This, I thought to myself, wouldn't end well. In the modernist mind it is supposed to be whites who are responsible for racism, and yet whites weren't directly involved in this incident. How would people cope with this rewriting of the script?
Well, the answer arrived in today's cricket columns. The white cricket columnists just couldn't cope mentally with the situation. The worst offender was Peter Roebuck who clearly decided to restore "normalcy" by portraying the white Australian players as arrogant oppressors and Indians as innocent, noble victims.
According to Roebuck the white Australian players are to be compared to "a pack of wild dogs"; their behaviour is described as "wretched and ill-mannered" and as arousing disgust and distress from around the world. They have embarrassed Australia and "dragged the game into the pits". There is no option, in Roebuck's view, but to get rid of them all: "Obviously, a new captain and side is required".
And what of the Indians? According to Roebuck, they are "accomplished and widely admired opponents". As for Harbhajan Singh, who called Andrew Symonds a monkey, he is a "head of a family and responsible for raising nine people", who as "an intemperate Sikh warrior" simply overreacted to Australians who want to "hunt him from the game".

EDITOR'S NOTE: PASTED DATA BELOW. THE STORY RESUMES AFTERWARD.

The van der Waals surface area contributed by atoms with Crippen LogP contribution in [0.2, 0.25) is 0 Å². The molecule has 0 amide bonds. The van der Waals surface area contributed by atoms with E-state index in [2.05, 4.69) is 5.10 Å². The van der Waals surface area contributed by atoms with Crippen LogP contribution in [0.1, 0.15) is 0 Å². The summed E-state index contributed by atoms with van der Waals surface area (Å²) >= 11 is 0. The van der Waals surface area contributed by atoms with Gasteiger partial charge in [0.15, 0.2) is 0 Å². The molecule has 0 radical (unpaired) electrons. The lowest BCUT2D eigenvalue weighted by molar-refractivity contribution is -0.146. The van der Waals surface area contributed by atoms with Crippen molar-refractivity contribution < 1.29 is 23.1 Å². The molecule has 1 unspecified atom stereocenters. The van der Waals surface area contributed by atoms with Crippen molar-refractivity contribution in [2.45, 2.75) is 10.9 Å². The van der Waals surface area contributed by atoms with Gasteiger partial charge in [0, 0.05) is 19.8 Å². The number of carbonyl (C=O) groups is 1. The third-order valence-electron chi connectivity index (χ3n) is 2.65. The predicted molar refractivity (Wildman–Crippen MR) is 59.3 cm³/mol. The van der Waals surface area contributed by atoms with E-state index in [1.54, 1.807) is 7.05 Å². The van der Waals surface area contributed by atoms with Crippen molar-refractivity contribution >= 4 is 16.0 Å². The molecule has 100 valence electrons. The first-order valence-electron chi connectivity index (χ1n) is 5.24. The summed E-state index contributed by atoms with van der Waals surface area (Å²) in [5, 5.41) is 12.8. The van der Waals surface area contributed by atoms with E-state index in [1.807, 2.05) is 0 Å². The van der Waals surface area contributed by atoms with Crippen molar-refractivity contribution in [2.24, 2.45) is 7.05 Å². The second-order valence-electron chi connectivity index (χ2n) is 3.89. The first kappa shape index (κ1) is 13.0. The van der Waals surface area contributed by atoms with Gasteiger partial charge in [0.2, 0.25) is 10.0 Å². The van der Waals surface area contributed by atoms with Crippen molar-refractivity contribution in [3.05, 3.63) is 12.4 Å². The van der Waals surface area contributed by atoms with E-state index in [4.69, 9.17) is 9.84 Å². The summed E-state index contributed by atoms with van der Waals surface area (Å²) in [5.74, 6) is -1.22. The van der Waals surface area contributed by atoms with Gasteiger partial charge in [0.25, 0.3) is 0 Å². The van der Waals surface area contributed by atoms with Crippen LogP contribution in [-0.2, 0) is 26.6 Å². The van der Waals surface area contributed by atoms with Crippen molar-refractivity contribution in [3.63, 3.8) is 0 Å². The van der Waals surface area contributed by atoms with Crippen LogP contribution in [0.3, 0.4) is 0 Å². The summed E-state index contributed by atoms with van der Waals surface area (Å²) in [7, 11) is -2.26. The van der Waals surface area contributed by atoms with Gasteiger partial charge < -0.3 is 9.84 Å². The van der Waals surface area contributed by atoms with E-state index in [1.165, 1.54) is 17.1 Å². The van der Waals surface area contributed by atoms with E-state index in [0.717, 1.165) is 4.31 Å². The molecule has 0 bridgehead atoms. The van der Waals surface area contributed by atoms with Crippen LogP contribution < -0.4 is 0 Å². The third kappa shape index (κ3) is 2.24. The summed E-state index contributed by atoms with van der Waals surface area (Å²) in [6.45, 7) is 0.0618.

So Roebuck has put things back into their modernist order. An incident in which the white players were not even directly involved has been recast so that whites once again occupy the powerful, guilty, oppressor role and the non-whites the innocent, noble, victim role. The stridency with which Roebuck presses this vision is intended perhaps to intimidate those who might question its validity.
Columnist Greg Baum was calmer than Roebuck, but is still obviously uncomfortable dealing with non-white racism. According to Baum "Harbhajan was foolish, but that is all". Baum then claims that:
Overwhelmingly, in all spheres, it is whites who have practised racism against non-whites. Yet in cracking down on racism, cricket makes as one of its first examples, a non-white player. This was always bound to sit poorly with Indians in India.
Baum believes so much that the colour of racism is white that he thinks that it should have been white players who were made examples of in cracking down on racism. Exactly how the white players were supposed to accept such a double standard isn't explained.
Conclusions? Modernism is a raw deal for self-respecting whites. We aren't treated neutrally, but are cast in an essentially negative role. The enforcers aren't so much outsiders, but our own liberal political class - the Peter Roebucks of the world.
Things will change if and when a different kind of political class emerges, one which is liberated from the assumptions of orthodox modernism.